Maybe you know Kafka’s story in which a man picks his solitary way past rubble and scorched earth until he encounters a huge deserted apartment building. He enters a door, hesitates, then climbs a cement staircase high up into the building. And up there somewhere he stumbles upon a long corridor down which he begins to poke his way wonderingly. A chance premonition makes him turn off into a room, a little bathroom. And there, lo and behold! a fellow sitting on the sink, hunched over a pole, fishing in the bathtub filled with water. The visitor looks the situation over carefully and finally dares to say, “You’re not going to catch any fish in there.” And the other fellow says back, “I know it”—and continues his fishing.

Kafka’s story of the defiant bathtub fisherman is a keen analysis, it seems to me, of contemporary education without Jesus Christ. A difference between Kafka’s postwar European university and the secular twentieth-century American college may well be that the Americans are still expecting to catch fish, but the story holds.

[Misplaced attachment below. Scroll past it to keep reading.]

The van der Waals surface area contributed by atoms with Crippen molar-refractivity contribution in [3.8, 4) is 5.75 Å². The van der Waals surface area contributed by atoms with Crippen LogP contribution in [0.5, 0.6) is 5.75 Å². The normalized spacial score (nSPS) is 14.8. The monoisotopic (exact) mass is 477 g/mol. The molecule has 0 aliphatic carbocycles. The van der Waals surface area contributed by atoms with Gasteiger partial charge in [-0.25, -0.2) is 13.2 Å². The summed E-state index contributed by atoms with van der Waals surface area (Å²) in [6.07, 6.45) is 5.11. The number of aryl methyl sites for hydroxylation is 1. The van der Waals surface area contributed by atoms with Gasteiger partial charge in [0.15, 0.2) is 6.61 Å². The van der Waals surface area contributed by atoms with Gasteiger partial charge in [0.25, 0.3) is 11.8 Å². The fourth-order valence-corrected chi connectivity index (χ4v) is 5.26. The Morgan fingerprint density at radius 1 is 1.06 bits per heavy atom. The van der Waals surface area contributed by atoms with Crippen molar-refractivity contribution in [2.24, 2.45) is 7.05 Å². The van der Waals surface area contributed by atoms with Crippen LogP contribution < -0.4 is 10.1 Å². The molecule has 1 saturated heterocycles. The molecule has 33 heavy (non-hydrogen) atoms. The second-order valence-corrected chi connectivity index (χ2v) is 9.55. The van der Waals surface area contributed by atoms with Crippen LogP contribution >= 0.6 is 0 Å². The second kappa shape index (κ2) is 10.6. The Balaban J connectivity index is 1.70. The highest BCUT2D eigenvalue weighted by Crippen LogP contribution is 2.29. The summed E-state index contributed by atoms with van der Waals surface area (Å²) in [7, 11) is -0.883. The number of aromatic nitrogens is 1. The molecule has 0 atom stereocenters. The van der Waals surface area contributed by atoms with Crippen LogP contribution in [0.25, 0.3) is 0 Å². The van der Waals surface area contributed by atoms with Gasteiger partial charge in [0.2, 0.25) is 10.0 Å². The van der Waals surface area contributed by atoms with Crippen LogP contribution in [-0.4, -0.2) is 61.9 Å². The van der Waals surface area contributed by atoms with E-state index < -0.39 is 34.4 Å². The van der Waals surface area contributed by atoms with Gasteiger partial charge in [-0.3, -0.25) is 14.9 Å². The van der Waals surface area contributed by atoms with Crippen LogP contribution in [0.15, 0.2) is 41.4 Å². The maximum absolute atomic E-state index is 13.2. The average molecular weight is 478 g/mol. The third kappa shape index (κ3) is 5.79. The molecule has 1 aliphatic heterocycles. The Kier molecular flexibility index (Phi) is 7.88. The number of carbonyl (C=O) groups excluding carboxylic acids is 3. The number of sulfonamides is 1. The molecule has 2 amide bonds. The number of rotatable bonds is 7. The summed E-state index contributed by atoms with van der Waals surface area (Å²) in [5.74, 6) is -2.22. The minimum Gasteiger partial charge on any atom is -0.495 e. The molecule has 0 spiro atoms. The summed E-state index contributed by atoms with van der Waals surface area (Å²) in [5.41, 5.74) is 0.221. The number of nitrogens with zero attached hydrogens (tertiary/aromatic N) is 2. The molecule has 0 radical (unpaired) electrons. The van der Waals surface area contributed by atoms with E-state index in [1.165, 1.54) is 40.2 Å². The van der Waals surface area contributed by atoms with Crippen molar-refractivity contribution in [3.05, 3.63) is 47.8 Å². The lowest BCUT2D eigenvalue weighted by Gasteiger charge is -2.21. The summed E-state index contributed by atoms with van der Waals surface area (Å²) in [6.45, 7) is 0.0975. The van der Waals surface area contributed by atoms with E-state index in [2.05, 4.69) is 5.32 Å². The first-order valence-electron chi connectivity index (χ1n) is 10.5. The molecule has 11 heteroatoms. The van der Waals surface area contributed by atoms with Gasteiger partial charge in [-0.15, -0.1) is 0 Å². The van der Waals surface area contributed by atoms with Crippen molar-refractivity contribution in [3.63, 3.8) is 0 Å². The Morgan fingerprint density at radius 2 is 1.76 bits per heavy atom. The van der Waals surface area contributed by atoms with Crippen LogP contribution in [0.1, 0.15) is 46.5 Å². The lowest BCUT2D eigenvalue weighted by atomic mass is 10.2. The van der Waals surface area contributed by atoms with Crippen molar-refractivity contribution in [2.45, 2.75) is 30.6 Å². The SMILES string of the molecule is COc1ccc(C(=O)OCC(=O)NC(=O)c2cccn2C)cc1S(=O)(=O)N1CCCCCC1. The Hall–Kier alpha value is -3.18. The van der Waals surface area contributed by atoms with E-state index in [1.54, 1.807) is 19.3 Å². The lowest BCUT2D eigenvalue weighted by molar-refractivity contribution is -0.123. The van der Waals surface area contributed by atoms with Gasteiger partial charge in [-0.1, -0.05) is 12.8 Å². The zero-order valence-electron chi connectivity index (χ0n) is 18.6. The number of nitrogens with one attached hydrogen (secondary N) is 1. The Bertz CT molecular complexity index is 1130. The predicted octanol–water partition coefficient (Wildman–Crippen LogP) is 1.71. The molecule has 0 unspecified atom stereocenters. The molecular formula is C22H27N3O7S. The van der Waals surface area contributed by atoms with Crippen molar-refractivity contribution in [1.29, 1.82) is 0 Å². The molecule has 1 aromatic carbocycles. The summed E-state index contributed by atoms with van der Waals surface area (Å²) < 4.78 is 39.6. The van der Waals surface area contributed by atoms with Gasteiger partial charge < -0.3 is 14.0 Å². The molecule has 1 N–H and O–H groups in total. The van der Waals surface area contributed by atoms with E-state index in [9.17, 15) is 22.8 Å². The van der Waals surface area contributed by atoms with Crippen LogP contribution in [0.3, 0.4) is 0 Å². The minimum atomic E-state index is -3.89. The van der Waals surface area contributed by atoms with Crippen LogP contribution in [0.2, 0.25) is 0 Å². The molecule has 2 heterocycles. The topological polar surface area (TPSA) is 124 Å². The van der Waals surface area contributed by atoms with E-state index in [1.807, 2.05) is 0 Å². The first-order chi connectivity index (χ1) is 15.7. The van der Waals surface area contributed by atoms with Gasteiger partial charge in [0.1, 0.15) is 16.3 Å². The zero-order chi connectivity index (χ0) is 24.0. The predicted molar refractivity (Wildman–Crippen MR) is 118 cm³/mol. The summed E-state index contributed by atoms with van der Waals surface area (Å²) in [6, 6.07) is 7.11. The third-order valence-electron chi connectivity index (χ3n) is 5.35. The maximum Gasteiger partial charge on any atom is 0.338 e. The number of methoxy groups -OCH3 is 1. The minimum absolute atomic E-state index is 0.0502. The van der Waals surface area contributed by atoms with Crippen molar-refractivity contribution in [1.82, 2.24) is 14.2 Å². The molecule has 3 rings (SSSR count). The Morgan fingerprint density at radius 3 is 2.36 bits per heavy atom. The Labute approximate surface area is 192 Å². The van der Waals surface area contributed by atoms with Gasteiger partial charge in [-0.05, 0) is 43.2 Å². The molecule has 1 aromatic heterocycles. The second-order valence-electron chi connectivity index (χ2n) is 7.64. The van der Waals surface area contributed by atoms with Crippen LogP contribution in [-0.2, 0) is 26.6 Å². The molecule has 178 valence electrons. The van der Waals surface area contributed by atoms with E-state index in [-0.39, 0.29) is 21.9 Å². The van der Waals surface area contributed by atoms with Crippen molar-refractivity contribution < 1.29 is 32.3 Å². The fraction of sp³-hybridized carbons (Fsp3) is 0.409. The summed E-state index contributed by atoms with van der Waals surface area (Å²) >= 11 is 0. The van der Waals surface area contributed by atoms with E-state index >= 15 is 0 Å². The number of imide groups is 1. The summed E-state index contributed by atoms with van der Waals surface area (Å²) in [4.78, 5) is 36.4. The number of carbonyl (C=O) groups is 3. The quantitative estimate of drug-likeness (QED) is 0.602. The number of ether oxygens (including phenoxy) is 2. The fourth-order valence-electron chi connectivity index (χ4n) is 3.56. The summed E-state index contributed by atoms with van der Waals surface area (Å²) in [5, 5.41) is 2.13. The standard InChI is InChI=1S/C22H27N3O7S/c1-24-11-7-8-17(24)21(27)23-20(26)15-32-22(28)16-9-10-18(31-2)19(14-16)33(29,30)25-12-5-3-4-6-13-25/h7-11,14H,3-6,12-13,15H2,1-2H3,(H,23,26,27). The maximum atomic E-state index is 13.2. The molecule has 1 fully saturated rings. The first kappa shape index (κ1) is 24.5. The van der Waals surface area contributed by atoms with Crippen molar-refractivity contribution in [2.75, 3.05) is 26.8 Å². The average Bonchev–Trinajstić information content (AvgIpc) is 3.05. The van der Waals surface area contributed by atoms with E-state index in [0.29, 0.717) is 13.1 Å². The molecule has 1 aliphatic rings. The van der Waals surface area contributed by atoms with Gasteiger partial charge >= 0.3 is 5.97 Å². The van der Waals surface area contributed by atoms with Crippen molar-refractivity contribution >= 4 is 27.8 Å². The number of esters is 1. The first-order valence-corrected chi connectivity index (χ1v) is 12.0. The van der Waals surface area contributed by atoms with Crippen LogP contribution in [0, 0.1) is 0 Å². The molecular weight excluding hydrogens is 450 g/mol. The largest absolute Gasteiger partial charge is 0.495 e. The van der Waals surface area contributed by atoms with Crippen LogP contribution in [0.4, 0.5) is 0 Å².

Facing The Real Issues

And now a question. What is a Christian to do about it? Shake one’s head, smile, and wander off out to where there is some fundamentally fresh air and flowers? Or, like a liberal hail-fellow-well-met, pull out one’s fishing tackle and sit down beside the man, letting one’s own line dangle dialectically in his tub, too? What is a Christian college? A separate, specially built bathtub stocked beforehand with approved edible fishes—so that Christian education becomes one big sanctified fish fry?

We Christians, I think, would be much less timid about what we are doing educationally if we had a clearly ...

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